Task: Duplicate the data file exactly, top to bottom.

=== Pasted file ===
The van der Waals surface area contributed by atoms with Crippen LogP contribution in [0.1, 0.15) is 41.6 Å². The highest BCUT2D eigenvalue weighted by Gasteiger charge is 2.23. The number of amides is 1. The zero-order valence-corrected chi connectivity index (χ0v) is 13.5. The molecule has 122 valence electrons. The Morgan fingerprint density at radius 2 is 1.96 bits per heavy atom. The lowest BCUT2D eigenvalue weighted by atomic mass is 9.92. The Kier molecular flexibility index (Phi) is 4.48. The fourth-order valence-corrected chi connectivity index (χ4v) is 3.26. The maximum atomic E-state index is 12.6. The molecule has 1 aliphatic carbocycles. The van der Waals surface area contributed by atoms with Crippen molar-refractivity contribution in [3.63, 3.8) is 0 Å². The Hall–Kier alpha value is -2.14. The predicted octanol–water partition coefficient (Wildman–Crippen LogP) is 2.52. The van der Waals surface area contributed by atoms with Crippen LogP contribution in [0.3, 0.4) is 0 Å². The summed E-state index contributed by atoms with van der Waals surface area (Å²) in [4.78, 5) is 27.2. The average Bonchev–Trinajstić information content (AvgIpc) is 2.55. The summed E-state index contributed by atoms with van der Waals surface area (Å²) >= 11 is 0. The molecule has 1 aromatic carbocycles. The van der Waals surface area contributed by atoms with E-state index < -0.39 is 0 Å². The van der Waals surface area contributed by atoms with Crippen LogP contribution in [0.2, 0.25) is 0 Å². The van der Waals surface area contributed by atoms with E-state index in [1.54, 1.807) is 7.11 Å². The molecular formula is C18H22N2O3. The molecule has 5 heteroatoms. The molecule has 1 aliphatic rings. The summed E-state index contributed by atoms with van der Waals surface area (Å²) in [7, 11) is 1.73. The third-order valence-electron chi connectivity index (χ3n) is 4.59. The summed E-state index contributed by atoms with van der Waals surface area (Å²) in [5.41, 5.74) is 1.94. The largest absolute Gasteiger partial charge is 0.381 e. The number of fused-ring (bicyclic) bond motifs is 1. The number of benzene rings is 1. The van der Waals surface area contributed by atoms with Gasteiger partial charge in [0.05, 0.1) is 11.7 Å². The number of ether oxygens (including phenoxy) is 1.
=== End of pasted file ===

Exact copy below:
The van der Waals surface area contributed by atoms with Crippen LogP contribution in [0.1, 0.15) is 41.6 Å². The highest BCUT2D eigenvalue weighted by Gasteiger charge is 2.23. The number of amides is 1. The zero-order valence-corrected chi connectivity index (χ0v) is 13.5. The molecule has 122 valence electrons. The Morgan fingerprint density at radius 2 is 1.96 bits per heavy atom. The lowest BCUT2D eigenvalue weighted by atomic mass is 9.92. The Kier molecular flexibility index (Phi) is 4.48. The fourth-order valence-corrected chi connectivity index (χ4v) is 3.26. The maximum atomic E-state index is 12.6. The molecule has 1 aliphatic carbocycles. The van der Waals surface area contributed by atoms with Crippen molar-refractivity contribution in [3.63, 3.8) is 0 Å². The Hall–Kier alpha value is -2.14. The predicted octanol–water partition coefficient (Wildman–Crippen LogP) is 2.52. The van der Waals surface area contributed by atoms with Crippen LogP contribution in [0.3, 0.4) is 0 Å². The summed E-state index contributed by atoms with van der Waals surface area (Å²) in [4.78, 5) is 27.2. The average Bonchev–Trinajstić information content (AvgIpc) is 2.55. The summed E-state index contributed by atoms with van der Waals surface area (Å²) >= 11 is 0. The molecule has 1 aromatic carbocycles. The van der Waals surface area contributed by atoms with E-state index < -0.39 is 0 Å². The van der Waals surface area contributed by atoms with Crippen LogP contribution in [0.2, 0.25) is 0 Å². The van der Waals surface area contributed by atoms with E-state index in [1.54, 1.807) is 7.11 Å². The molecular formula is C18H22N2O3. The molecule has 5 heteroatoms. The molecule has 1 aliphatic rings. The summed E-state index contributed by atoms with van der Waals surface area (Å²) in [7, 11) is 1.73. The third-order valence-electron chi connectivity index (χ3n) is 4.59. The summed E-state index contributed by atoms with van der Waals surface area (Å²) in [5.41, 5.74) is 1.94. The largest absolute Gasteiger partial charge is 0.381 e. The number of fused-ring (bicyclic) bond motifs is 1. The number of benzene rings is 1. The van der Waals surface area contributed by atoms with Gasteiger partial charge in [0.05, 0.1) is 11.7 Å². The number of ether oxygens (including phenoxy) is 1.